This utterly comprehensive work is thought to be the first to integrate the literature on the physics of the failure of complex systems such as hospitals, banks and transport networks. It has chapters on particular aspects of maintenance written by internationally-renowned researchers and practitioners. This book will interest maintenance engineers and managers in industry as well as researchers and graduate students in maintenance, industrial engineering and applied mathematics.
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The efficient functioning of modern society depends on the smooth operation of many complex systems which provide products and services. These include transport systems, communication systems, utilities, manufacturing plants, processing plants, hospitals and banks. Such systems are unreliable in the sense that they degrade with age and/or usage and fail when they are no longer capable of delivering the products and services. When a complex system fails, the consequences can be dramatic. It can result in serious economic losses, affect humans and do serious damage to the environment. These failures can be controlled through preventive maintenance actions.
Due to advances in the understanding of the physics of failure, and in the technologies used to combat this failure; the literature on maintenance of unreliable systems is vast. Complex System Maintenance Handbook is the first book to integrate this vast literature with chapters written by internationally-renowned active researchers and experienced practitioners focussing on different aspects of maintenance. Each chapter reviews the literature dealing with a particular aspect of maintenance, reports on developments and trends in a particular industry sector, or presents a case study.
Complex System Maintenance Handbook narrows the gap between theory and practice and will trigger new research on different aspects of maintenance. It will be of interest to maintenance engineers and managers working in industry, as well as researchers and graduate students in the fields of maintenance, industrial engineering and applied mathematics.About the Author:
Professor Kobbacy is a professor of management science at the Centre of Operational Research and Applied Statistics, and also the Director of Management and Management Sciences Research Institute, at Salford University, UK. He has a long-standing interest in "applied" operational research. He has previously lectured in operational research at Strathclyde University after gaining industrial experience in a major oil company. His research interests in operations management are directed towards the development of intelligent management systems for maintenance scheduling and inventory control. His research in preventive maintenance scheduling and management has been funded by industry and research councils. Professor Kobbacy was awarded the Operational Research President’s medal in 1990 and was a vice president of the Operational Research Society, UK, from 2002 to 2004.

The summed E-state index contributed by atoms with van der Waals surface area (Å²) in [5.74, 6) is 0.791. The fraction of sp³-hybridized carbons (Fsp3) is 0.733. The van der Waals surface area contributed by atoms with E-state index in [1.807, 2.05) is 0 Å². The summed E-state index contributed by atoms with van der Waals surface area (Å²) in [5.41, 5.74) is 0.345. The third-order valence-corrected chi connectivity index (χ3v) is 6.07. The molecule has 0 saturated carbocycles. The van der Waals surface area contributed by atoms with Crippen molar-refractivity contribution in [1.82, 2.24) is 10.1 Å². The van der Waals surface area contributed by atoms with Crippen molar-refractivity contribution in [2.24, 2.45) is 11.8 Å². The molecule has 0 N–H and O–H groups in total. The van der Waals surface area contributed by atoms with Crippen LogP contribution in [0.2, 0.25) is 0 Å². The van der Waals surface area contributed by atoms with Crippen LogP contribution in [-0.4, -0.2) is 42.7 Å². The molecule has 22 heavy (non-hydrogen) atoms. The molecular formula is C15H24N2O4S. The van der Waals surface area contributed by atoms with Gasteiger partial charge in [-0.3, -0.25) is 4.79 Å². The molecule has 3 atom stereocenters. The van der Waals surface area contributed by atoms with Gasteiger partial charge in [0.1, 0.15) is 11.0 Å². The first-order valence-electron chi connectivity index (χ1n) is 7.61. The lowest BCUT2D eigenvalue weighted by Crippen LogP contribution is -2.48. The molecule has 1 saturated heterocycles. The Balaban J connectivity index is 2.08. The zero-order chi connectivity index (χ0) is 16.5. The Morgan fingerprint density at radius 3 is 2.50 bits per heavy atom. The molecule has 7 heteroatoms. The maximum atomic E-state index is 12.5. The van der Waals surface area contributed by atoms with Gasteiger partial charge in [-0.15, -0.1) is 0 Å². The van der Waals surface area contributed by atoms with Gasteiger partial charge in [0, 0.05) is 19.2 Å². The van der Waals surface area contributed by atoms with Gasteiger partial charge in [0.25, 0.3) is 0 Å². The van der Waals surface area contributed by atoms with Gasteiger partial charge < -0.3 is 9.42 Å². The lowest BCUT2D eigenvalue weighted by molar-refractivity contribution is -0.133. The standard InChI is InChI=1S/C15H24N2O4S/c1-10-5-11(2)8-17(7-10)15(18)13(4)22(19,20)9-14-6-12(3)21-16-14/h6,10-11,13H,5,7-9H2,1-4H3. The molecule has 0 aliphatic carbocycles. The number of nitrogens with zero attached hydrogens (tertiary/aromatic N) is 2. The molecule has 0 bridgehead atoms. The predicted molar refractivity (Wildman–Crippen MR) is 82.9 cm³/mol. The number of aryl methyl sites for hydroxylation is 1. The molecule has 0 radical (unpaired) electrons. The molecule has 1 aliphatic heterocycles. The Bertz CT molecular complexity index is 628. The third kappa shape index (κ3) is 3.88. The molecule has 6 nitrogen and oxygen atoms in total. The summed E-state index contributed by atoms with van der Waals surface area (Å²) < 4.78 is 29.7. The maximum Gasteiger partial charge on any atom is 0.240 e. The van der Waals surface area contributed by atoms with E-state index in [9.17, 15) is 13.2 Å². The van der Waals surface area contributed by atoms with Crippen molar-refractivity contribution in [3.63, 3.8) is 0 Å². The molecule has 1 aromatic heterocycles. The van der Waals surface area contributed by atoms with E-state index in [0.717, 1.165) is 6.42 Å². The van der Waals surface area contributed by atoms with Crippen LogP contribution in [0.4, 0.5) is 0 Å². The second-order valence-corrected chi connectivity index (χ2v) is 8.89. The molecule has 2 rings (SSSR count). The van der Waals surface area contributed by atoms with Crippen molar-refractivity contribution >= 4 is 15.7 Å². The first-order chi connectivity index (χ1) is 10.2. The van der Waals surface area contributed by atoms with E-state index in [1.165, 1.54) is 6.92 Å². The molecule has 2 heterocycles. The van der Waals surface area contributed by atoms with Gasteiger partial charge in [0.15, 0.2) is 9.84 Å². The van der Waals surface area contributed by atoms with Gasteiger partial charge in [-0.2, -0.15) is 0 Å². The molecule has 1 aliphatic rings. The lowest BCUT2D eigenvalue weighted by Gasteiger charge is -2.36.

Professor Murthy obtained B.E. and M.E. degrees from Jabalpur University and the Indian Institute of Science in India, and M.S. and Ph.D. degrees from Harvard University. He is currently a Research Professor in the School of Engineering at the University of Queensland and a Senior Scientific Advisor to the Norwegian University of Science and Technology. He has held visiting appointments at several universities in the USA, Europe and Asia. His current research interests include various aspects of technology management (new product development, strategic management of technology), operations management (lot sizing, quality, reliability, maintenance), and post-sale support (warranties, service contracts). He has run short courses for industry on various topics in technology management, operations management and post-sale support in Australia, Asia, Europe and the USA.
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